Preservation of Cultures: Microbial species are isolated and characterized by microbiologists and deposited in culture collection centers. The cultures are maintained in viable condition and are referred to as the stock-culture collection. Maintaining an isolated pure culture for extended periods in a viable condition, without any genetic change is referred to as preservation. Different types of cultures are preserved in laboratories by avoiding contamination as well as genetic changes (mutations). The various objectives of preservation are as follows:
Academic use: In microbiology subject, microbes are studied along with their practical applications. Microorganisms are needed for laboratory classes, to study morphology, basic staining techniques, isolation, counting, biochemical reactions, reference strains for taxonomic studies, etc. For the fulfillment of such academic requirements, microorganisms are preserved in laboratories.
Fermentation industry: The fermentation industry is engaged in the production of various compounds, produced by several microorganisms e.g. antibiotics, enzymes, vitamins, amino acids, vaccines, antisera, etc. For the process of preparation of the above compounds, an innoculum (starter culture) is required, hence the fermentation industry must maintain microbial cultures.
Biotechnology field: Novel microorganisms are produced with the help of biotechnology e.g. insulin-producing Escherichia coli. Such type of genetically modified microorganisms is not found in the environment. Hence, it is preserved for their biotechnological applications.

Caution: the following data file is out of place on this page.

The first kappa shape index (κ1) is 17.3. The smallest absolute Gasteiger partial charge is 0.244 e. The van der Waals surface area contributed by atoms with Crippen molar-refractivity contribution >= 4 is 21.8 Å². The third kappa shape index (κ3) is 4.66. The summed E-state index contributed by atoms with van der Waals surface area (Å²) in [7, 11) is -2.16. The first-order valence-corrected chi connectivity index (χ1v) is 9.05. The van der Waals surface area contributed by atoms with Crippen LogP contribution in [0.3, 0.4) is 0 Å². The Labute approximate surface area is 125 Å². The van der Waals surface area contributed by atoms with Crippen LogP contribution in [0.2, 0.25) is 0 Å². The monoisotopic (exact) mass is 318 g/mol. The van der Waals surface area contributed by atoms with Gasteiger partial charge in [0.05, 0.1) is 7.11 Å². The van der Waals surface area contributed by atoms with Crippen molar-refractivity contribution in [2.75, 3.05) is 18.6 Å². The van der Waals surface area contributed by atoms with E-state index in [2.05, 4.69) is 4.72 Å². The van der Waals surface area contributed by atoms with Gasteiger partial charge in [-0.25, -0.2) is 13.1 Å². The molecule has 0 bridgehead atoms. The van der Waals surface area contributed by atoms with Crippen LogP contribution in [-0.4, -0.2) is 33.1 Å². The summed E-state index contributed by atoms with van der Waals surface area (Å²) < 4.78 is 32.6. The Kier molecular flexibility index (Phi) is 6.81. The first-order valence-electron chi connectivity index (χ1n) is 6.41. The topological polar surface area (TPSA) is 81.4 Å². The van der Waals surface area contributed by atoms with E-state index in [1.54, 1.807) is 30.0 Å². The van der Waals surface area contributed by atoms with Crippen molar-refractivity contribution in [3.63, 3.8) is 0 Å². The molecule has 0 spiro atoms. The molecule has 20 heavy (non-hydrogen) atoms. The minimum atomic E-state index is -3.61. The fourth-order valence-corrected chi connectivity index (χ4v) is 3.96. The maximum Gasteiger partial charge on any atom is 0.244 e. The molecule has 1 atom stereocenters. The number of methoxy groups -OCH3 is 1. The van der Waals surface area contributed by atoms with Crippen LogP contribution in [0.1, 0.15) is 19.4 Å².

Research purpose: Many microorganisms are used for the study of byproducts produced from them. Some microorganisms produce infections (pathogenic) in human beings and are used for vaccine production. Some microorganisms are genetically modified and studied for different pharmaceutical applications. Many microbes have the potential to degrade pollutants. These and several related fields of research need stock cultures of microorganisms, which are preserved for their important uses.
Several methods are used for maintaining microorganisms in a viable condition over long periods:
- Periodic transfer to fresh media.
- Storage at low temperature.
- Storage in sterile soil.
- Preservation by overlaying cultures with mineral oil.
- Lyophilization or freeze drying.
1. Periodic transfer to fresh media:
In all microbiology laboratories, microbes are preserved on agar slants. The slants are incubated for 24 hours or more and then stored in refrigerators. These cultures are periodically transferred to fresh media. The time interval at which the transfers are made varies with the microorganisms and the conditions of growth. It is a simple method and any special apparatus is not required. But the risk of contamination is which may change the genetic and biochemical characteristics of the cultures.
2. Storage at low temperatures: